The acquittal of a young woman who was tortured into confessing to the crime of extortion is long awaited good news but Mexico must ensure those responsible for the abuse she suffered face justice and that she receives reparation, said Amnesty International.
“The fact that a young woman has been forced to spend two years in prison after being tortured to confess to a crime speaks volumes about the state of the Mexican judicial system,” said Erika-Guevara Rosas, Americas Director at Amnesty International.
The fact that a young woman has been forced to spend two years in prison after being tortured to confess to a crime speaks volumes about the state of the Mexican judicial systemErika Guevara-Rosas, Americas Director at Amnesty International.
“While we welcome Cristel’s acquittal, justice will not be done until those who sexually tortured her into confessing to a crime are put behind bars and a strong message is sent that torture is never acceptable.”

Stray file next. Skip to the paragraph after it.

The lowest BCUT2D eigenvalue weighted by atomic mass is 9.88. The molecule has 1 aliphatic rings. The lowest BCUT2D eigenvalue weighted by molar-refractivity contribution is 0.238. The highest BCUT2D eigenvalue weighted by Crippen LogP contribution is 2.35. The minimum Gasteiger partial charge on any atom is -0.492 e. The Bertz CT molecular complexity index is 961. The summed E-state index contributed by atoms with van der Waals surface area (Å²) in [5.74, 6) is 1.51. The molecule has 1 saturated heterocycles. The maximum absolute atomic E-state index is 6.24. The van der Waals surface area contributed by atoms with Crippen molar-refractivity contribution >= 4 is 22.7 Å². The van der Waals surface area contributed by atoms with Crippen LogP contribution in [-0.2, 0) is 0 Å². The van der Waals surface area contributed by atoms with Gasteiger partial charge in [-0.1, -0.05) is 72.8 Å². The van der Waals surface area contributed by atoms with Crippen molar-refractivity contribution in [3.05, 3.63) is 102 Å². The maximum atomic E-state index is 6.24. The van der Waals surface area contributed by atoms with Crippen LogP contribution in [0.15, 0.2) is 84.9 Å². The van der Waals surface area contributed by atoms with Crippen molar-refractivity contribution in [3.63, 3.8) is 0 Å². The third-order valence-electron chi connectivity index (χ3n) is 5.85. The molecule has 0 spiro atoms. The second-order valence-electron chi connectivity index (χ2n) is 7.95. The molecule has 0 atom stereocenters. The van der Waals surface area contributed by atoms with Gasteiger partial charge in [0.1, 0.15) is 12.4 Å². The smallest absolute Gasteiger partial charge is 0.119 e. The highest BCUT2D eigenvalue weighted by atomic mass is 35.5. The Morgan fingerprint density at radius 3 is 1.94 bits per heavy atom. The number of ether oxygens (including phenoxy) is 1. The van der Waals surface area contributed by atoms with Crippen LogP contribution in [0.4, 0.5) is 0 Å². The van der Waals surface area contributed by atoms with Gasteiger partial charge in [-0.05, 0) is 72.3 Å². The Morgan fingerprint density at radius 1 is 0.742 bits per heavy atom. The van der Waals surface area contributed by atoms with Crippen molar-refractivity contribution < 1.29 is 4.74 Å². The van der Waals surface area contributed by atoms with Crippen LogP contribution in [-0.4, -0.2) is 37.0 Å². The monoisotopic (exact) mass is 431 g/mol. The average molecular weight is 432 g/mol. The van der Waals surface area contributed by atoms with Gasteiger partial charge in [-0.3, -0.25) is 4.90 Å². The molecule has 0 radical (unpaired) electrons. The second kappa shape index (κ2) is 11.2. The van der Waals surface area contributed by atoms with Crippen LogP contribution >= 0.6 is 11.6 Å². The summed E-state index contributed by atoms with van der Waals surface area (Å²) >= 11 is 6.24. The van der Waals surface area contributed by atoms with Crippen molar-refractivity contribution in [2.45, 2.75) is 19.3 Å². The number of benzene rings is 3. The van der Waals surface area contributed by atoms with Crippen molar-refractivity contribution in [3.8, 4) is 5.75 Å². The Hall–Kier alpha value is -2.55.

Cristel Fabiola Piña Jasso, a 25-year old mother of two, was today acquitted by a court in Chihuahua, northern Mexico after spending two years in prison. The judge found there was not sufficient evidence against her and ordered a federal investigation into the torture she suffered.
She was arbitrarily detained alongside her husband in August 2013, after state police stormed her home in the city of Ciudad Juarez. Police brutally beat both of them and sexually abused Cristel until she agreed to confess on videotape. She retracted these statements in court telling the judge she had been tortured.
Cristel, her husband and another co-accused could be free by the end of the month, after the deadline for the public prosecutor to appeal this decision expires.